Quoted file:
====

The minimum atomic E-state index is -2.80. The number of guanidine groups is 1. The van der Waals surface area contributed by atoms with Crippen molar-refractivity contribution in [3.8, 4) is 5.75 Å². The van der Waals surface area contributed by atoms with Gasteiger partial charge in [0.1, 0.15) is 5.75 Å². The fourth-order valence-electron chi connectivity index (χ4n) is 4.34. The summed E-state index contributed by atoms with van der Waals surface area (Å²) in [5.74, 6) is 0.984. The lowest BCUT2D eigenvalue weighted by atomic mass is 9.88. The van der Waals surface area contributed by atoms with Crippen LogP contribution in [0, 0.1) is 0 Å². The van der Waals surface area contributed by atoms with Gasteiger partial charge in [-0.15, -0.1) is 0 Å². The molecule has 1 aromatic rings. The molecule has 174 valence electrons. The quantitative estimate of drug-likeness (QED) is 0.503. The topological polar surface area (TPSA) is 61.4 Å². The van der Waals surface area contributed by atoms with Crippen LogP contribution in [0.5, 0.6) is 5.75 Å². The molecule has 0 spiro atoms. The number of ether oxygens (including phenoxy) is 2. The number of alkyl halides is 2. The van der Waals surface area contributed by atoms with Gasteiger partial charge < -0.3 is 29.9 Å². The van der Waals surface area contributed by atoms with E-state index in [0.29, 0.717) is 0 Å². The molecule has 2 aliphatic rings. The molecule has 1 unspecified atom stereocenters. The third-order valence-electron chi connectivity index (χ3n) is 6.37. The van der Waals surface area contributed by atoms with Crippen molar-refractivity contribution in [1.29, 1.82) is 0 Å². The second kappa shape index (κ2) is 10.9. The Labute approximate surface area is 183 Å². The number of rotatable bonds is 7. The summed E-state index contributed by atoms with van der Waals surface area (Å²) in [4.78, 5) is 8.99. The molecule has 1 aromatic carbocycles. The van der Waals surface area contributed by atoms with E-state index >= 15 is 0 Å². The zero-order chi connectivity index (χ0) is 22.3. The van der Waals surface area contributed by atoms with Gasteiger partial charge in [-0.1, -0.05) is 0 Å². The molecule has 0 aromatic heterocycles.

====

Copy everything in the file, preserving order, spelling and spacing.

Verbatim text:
The minimum atomic E-state index is -2.80. The number of guanidine groups is 1. The van der Waals surface area contributed by atoms with Crippen molar-refractivity contribution in [3.8, 4) is 5.75 Å². The van der Waals surface area contributed by atoms with Gasteiger partial charge in [0.1, 0.15) is 5.75 Å². The fourth-order valence-electron chi connectivity index (χ4n) is 4.34. The summed E-state index contributed by atoms with van der Waals surface area (Å²) in [5.74, 6) is 0.984. The lowest BCUT2D eigenvalue weighted by atomic mass is 9.88. The van der Waals surface area contributed by atoms with Crippen LogP contribution in [0, 0.1) is 0 Å². The van der Waals surface area contributed by atoms with Gasteiger partial charge in [-0.15, -0.1) is 0 Å². The molecule has 1 aromatic rings. The molecule has 174 valence electrons. The quantitative estimate of drug-likeness (QED) is 0.503. The topological polar surface area (TPSA) is 61.4 Å². The van der Waals surface area contributed by atoms with Crippen LogP contribution in [0.5, 0.6) is 5.75 Å². The molecule has 0 spiro atoms. The number of ether oxygens (including phenoxy) is 2. The number of alkyl halides is 2. The van der Waals surface area contributed by atoms with Gasteiger partial charge < -0.3 is 29.9 Å². The van der Waals surface area contributed by atoms with E-state index in [0.29, 0.717) is 0 Å². The molecule has 2 aliphatic rings. The molecule has 1 unspecified atom stereocenters. The third-order valence-electron chi connectivity index (χ3n) is 6.37. The van der Waals surface area contributed by atoms with Crippen molar-refractivity contribution in [1.29, 1.82) is 0 Å². The second kappa shape index (κ2) is 10.9. The Labute approximate surface area is 183 Å². The number of rotatable bonds is 7. The summed E-state index contributed by atoms with van der Waals surface area (Å²) in [4.78, 5) is 8.99. The molecule has 1 aromatic carbocycles. The van der Waals surface area contributed by atoms with E-state index >= 15 is 0 Å². The zero-order chi connectivity index (χ0) is 22.3. The van der Waals surface area contributed by atoms with Gasteiger partial charge in [-0.1, -0.05) is 0 Å². The molecule has 0 aromatic heterocycles.